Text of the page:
NEW YORK (CBSMiami/AP) — With Spring Training just days away, one of baseball’s biggest stars is trying to resurrect his image, and his career.
Alex Rodriguez issued a five-paragraph handwritten apology “for the mistakes that led to my suspension” on Tuesday without detailing specifics about his use of performance-enhancing drugs.
Ready to report back to the Yankees following a season-long suspension for violating baseball’s drug agreement and labor contract, Rodriguez apologized to team officials in person during a meeting at the ballpark on Feb. 10. They suggested he hold a news conference before the start of spring training this Friday and offered the use of Yankee Stadium, but Rodriguez declined.
Rodriguez held an apologetic news conference in 2009 at the team’s facility in Tampa, Florida, after he admitted using banned PEDs while with Texas from 2001-03, before Major League Baseball had a drug agreement with penalties. But he did not want to face questions from media about his latest involvement with PEDs — although he could be required to testify if his cousin, Yuri Sucart, and former University of Miami pitching coach Lazaro Collazo, go to trial on charges they committed crimes for their involvement with the Biogenesis of America drug clinic. Rodriguez admitted in court documents he used PEDs.
Commissioner Bud Selig suspended Rodriguez for 211 games in August 2013, citing conduct from 2010-12 uncovered during MLB’s investigation of Biogenesis, which was based in Coral Gables, Florida, not far from Rodriguez’s home.
Rodriguez directed the players’ association to file a grievance and filed a lawsuit against the Yankees’ team doctor, accusing him of mishandling his medical care. After a hearing, arbitrator Fredric Horowitz reduced the penalty to the 2014 season, finding “clear and convincing evidence” Rodriguez used three banned substances and twice tried to obstruct the baseball’s drug investigation.
All the while proclaiming his innocence, Rodriguez sued MLB and the union in an effort to overturn the penalty, then dropped the litigation and accepted the suspension. He is due to report to the Yankees on Feb. 25 and start workouts the following day.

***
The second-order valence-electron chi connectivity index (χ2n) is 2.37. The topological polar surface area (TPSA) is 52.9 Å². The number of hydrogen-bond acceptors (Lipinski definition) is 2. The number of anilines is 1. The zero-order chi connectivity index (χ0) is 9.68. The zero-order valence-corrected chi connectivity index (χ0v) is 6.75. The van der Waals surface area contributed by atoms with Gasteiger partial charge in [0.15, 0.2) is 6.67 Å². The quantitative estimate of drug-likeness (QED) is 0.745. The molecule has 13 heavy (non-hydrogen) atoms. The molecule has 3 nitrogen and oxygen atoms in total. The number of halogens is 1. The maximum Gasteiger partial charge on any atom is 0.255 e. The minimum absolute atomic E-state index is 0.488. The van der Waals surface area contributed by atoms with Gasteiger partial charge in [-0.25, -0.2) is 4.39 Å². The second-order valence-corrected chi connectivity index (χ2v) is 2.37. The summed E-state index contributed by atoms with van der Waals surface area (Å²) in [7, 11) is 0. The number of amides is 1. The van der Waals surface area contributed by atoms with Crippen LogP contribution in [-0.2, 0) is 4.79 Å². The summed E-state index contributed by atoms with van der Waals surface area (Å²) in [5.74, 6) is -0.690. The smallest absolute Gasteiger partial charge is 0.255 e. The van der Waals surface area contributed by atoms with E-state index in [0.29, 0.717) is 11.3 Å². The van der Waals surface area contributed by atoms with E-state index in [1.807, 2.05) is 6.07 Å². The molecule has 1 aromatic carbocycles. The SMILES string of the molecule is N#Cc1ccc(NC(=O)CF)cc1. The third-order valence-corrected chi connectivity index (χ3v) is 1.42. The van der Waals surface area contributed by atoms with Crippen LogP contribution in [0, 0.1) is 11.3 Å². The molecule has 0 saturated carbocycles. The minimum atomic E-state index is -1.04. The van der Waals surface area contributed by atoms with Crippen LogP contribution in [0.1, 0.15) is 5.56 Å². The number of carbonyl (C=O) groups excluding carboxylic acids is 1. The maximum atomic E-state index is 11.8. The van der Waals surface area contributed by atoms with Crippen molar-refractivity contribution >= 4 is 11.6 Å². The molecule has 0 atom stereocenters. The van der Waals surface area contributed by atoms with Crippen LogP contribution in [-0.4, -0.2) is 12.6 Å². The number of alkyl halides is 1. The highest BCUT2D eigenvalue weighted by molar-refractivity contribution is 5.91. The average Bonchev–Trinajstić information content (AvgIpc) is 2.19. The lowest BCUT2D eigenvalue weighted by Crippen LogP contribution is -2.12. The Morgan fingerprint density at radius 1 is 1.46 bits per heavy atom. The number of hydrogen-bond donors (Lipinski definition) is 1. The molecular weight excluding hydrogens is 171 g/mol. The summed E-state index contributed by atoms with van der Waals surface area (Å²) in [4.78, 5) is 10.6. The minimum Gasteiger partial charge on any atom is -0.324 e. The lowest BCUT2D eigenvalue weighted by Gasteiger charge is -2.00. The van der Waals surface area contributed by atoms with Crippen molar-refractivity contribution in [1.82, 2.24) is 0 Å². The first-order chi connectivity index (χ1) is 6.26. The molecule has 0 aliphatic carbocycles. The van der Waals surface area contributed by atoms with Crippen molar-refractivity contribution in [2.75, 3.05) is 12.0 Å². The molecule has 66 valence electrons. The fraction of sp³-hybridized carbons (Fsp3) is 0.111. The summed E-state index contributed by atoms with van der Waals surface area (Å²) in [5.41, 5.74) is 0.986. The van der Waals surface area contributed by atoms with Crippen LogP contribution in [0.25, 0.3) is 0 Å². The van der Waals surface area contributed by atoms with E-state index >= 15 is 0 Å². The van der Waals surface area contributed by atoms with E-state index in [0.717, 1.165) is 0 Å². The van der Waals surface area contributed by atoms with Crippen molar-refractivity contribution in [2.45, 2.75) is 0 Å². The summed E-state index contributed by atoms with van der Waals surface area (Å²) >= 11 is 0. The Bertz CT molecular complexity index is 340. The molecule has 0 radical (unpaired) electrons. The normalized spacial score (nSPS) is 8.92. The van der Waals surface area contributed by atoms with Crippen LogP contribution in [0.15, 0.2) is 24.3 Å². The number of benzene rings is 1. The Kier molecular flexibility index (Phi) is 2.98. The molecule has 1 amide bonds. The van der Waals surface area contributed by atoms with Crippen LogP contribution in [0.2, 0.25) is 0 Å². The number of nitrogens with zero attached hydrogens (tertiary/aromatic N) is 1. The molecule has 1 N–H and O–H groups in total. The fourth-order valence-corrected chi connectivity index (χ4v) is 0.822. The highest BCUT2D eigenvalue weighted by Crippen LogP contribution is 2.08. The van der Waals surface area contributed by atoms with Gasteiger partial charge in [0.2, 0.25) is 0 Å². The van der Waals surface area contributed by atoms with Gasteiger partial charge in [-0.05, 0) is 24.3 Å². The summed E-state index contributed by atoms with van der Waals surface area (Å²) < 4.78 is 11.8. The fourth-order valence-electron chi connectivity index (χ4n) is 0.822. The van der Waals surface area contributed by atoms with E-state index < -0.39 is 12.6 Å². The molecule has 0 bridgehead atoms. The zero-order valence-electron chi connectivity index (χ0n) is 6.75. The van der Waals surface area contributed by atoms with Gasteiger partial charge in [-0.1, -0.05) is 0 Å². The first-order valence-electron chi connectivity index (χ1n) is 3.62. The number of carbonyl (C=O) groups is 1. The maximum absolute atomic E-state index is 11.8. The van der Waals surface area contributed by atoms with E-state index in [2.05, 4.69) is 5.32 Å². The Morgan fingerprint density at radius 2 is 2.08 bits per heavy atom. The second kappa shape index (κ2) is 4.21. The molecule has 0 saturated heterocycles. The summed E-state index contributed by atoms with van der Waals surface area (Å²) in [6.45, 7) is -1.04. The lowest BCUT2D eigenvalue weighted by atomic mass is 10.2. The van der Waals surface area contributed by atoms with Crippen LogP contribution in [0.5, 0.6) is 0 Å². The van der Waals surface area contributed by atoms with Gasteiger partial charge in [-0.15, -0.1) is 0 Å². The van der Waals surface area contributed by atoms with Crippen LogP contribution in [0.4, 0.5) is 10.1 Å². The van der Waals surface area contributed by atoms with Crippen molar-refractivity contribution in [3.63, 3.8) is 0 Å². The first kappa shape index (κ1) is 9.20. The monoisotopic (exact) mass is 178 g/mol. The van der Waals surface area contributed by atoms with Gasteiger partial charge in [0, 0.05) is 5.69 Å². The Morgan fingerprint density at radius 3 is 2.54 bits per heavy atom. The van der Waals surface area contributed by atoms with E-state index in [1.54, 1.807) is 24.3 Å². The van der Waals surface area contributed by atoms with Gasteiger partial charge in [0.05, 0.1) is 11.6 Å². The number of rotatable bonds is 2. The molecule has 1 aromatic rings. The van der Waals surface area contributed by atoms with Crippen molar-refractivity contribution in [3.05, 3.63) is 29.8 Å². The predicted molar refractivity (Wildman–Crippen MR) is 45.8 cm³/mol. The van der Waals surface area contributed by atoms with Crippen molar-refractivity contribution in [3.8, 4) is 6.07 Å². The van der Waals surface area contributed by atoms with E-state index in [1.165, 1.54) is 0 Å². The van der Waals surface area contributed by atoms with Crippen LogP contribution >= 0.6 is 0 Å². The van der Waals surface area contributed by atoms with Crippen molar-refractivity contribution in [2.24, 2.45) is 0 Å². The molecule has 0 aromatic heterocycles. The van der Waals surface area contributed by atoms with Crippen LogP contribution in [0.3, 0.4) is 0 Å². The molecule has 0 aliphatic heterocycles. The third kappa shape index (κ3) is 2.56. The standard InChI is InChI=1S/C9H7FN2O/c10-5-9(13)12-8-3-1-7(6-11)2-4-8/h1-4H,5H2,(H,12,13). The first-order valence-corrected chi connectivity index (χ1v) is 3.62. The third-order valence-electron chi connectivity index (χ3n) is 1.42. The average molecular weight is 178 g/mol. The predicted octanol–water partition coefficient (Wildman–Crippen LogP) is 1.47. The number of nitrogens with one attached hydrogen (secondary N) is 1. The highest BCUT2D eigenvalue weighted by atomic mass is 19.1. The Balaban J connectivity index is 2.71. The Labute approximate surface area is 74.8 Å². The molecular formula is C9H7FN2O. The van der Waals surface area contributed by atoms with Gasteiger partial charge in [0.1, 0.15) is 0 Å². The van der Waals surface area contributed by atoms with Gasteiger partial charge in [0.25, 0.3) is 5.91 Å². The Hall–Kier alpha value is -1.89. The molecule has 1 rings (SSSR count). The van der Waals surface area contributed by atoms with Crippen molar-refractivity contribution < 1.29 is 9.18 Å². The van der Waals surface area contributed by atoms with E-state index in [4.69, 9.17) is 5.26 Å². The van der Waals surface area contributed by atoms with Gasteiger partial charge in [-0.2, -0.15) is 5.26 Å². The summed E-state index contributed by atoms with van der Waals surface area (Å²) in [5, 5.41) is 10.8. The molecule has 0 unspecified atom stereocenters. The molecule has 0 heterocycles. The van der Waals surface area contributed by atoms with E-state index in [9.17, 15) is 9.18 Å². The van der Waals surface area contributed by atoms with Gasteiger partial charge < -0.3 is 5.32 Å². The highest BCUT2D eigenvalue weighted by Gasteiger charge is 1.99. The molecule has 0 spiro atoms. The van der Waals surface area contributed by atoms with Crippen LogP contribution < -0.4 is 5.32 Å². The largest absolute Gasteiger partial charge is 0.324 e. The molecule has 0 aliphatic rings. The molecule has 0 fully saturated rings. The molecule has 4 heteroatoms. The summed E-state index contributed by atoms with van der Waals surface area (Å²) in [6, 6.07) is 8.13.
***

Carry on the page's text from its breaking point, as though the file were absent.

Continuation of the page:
Rodriguez addressed his statement “to the fans” and said “I take full responsibility for the mistakes that led to my suspension for the 2014 season” without explaining what those mistakes were.
“I regret that my actions made the situation worse than it needed to be,” he said. “To Major League Baseball, the Yankees, the Steinbrenner family, the players’ association and you, the fans, I can only say I’m sorry.”
Rodriguez said “I accept the fact that many of you will not believe my apology or anything that I say at this point. I understand why, and that’s on me.”
“It was gracious of the Yankees to offer me the use of Yankee Stadium for this apology but I decided the next time I am in Yankee Stadium, I should be in pinstripes doing my job,” he said.
Rodriguez made clear he doesn’t intend to publicly explain why he got involved with Biogenesis. The clinic’s owner, Anthony Bosch, was sentenced to four years in prison on Tuesday after pleading guilty in October to a charge of conspiracy to distribute testosterone.
New York says Rodriguez, who turns 40 in July, has been replaced by Chase Headley at third base and will have to compete for playing time at designated hitter and an infield backup. Rodriguez is owed $61 million over the final three seasons of his contract, and the Yankees say they do not plan to pay five $6 million bonuses detailed in a marketing agreement for historic achivements he may reach.
Before apologizing to the Yankees last week, Rodriguez met last month with Rob Manfred, who succeeded Selig as baseball commissioner on Jan. 26.
“I served the longest suspension in the history of the league for PED use,” Rodriguez said. “The commissioner has said the matter is over. The players’ association has said the same. The Yankees have said the next step is to play baseball. I’m ready to put this chapter behind me and play some ball. This game has been my single biggest passion since I was a teenager. When I go to spring training, I will do everything I can to be the best player and teammate possible, earn a spot on the Yankees and help us win.”
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